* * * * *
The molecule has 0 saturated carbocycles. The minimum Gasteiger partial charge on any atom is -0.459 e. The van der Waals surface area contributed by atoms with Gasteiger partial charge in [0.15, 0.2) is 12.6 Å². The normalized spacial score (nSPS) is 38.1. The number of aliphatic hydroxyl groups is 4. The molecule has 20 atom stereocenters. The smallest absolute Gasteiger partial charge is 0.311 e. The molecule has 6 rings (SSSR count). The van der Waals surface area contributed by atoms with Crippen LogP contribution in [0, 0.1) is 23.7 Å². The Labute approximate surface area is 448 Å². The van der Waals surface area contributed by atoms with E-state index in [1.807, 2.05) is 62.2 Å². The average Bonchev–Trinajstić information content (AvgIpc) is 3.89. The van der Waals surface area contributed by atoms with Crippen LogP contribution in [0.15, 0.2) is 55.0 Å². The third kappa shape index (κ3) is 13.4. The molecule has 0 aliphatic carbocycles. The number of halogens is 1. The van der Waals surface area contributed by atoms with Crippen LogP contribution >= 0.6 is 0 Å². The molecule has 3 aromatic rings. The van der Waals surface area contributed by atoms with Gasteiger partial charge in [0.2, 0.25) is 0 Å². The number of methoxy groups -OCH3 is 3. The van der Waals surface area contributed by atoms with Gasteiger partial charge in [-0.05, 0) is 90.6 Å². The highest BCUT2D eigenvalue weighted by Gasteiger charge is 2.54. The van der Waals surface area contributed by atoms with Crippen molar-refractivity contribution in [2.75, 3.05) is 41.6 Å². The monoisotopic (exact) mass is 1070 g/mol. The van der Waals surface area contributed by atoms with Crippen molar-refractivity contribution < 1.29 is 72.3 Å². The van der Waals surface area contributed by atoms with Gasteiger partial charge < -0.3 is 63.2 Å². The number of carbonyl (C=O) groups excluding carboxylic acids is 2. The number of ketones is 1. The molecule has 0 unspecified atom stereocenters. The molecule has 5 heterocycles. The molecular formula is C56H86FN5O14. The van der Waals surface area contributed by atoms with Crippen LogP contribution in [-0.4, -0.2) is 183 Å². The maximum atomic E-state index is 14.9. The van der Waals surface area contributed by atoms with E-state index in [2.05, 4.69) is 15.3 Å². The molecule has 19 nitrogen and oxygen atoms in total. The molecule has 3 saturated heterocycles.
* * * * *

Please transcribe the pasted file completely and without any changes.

The molecule has 0 saturated carbocycles. The minimum Gasteiger partial charge on any atom is -0.459 e. The van der Waals surface area contributed by atoms with Gasteiger partial charge in [0.15, 0.2) is 12.6 Å². The normalized spacial score (nSPS) is 38.1. The number of aliphatic hydroxyl groups is 4. The molecule has 20 atom stereocenters. The smallest absolute Gasteiger partial charge is 0.311 e. The molecule has 6 rings (SSSR count). The van der Waals surface area contributed by atoms with Crippen LogP contribution in [0, 0.1) is 23.7 Å². The Labute approximate surface area is 448 Å². The van der Waals surface area contributed by atoms with E-state index in [1.807, 2.05) is 62.2 Å². The average Bonchev–Trinajstić information content (AvgIpc) is 3.89. The van der Waals surface area contributed by atoms with Crippen LogP contribution in [0.15, 0.2) is 55.0 Å². The third kappa shape index (κ3) is 13.4. The molecule has 0 aliphatic carbocycles. The number of halogens is 1. The van der Waals surface area contributed by atoms with Crippen LogP contribution >= 0.6 is 0 Å². The molecule has 3 aromatic rings. The van der Waals surface area contributed by atoms with Gasteiger partial charge in [0.2, 0.25) is 0 Å². The number of methoxy groups -OCH3 is 3. The van der Waals surface area contributed by atoms with Gasteiger partial charge in [-0.05, 0) is 90.6 Å². The highest BCUT2D eigenvalue weighted by Gasteiger charge is 2.54. The van der Waals surface area contributed by atoms with Crippen molar-refractivity contribution in [2.75, 3.05) is 41.6 Å². The monoisotopic (exact) mass is 1070 g/mol. The van der Waals surface area contributed by atoms with Crippen molar-refractivity contribution < 1.29 is 72.3 Å². The van der Waals surface area contributed by atoms with Gasteiger partial charge < -0.3 is 63.2 Å². The number of carbonyl (C=O) groups excluding carboxylic acids is 2. The number of ketones is 1. The molecule has 0 unspecified atom stereocenters. The molecule has 5 heterocycles. The molecular formula is C56H86FN5O14. The van der Waals surface area contributed by atoms with Crippen LogP contribution in [-0.4, -0.2) is 183 Å². The maximum atomic E-state index is 14.9. The van der Waals surface area contributed by atoms with E-state index in [2.05, 4.69) is 15.3 Å². The molecule has 19 nitrogen and oxygen atoms in total. The molecule has 3 saturated heterocycles.